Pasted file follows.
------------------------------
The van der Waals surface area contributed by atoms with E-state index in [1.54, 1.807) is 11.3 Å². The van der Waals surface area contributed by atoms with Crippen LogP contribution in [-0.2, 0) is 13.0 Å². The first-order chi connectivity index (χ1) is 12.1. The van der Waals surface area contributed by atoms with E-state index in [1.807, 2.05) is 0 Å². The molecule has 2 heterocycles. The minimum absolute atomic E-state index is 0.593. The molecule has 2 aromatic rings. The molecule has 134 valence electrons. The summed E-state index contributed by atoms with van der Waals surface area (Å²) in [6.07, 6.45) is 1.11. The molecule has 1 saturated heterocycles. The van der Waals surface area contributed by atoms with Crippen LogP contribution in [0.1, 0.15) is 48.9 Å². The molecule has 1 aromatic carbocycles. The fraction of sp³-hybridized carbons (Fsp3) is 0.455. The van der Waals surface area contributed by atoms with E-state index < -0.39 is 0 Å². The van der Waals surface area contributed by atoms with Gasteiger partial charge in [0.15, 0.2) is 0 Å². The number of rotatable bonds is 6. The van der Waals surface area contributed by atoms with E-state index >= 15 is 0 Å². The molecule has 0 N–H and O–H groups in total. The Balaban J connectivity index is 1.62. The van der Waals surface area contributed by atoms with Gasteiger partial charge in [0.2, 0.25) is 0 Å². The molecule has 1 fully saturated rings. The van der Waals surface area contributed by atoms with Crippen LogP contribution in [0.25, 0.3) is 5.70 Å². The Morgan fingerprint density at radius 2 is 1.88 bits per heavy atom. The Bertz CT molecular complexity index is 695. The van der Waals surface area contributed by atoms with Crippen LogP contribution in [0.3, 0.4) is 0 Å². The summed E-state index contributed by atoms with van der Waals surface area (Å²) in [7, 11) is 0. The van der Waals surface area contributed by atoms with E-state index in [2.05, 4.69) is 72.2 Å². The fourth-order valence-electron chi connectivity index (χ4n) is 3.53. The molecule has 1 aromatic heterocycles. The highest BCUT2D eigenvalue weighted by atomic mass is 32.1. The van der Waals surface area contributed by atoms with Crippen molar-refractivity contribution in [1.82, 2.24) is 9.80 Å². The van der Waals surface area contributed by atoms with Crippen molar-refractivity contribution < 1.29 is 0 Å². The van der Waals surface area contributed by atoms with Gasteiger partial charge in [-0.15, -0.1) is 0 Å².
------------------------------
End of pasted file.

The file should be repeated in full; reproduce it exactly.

The van der Waals surface area contributed by atoms with E-state index in [1.54, 1.807) is 11.3 Å². The van der Waals surface area contributed by atoms with Crippen LogP contribution in [-0.2, 0) is 13.0 Å². The first-order chi connectivity index (χ1) is 12.1. The van der Waals surface area contributed by atoms with E-state index in [1.807, 2.05) is 0 Å². The molecule has 2 heterocycles. The minimum absolute atomic E-state index is 0.593. The molecule has 2 aromatic rings. The molecule has 134 valence electrons. The summed E-state index contributed by atoms with van der Waals surface area (Å²) in [6.07, 6.45) is 1.11. The molecule has 1 saturated heterocycles. The van der Waals surface area contributed by atoms with Crippen LogP contribution in [0.1, 0.15) is 48.9 Å². The molecule has 1 aromatic carbocycles. The fraction of sp³-hybridized carbons (Fsp3) is 0.455. The van der Waals surface area contributed by atoms with E-state index < -0.39 is 0 Å². The van der Waals surface area contributed by atoms with Gasteiger partial charge in [0.15, 0.2) is 0 Å². The number of rotatable bonds is 6. The van der Waals surface area contributed by atoms with E-state index >= 15 is 0 Å². The molecule has 0 N–H and O–H groups in total. The Balaban J connectivity index is 1.62. The van der Waals surface area contributed by atoms with Gasteiger partial charge in [0.2, 0.25) is 0 Å². The molecule has 1 fully saturated rings. The van der Waals surface area contributed by atoms with Crippen LogP contribution in [0.25, 0.3) is 5.70 Å². The Morgan fingerprint density at radius 2 is 1.88 bits per heavy atom. The Bertz CT molecular complexity index is 695. The van der Waals surface area contributed by atoms with Crippen LogP contribution in [0.3, 0.4) is 0 Å². The summed E-state index contributed by atoms with van der Waals surface area (Å²) in [7, 11) is 0. The van der Waals surface area contributed by atoms with E-state index in [2.05, 4.69) is 72.2 Å². The fourth-order valence-electron chi connectivity index (χ4n) is 3.53. The molecule has 1 aromatic heterocycles. The highest BCUT2D eigenvalue weighted by atomic mass is 32.1. The van der Waals surface area contributed by atoms with Crippen molar-refractivity contribution in [1.82, 2.24) is 9.80 Å². The van der Waals surface area contributed by atoms with Crippen molar-refractivity contribution < 1.29 is 0 Å². The van der Waals surface area contributed by atoms with Gasteiger partial charge in [-0.15, -0.1) is 0 Å².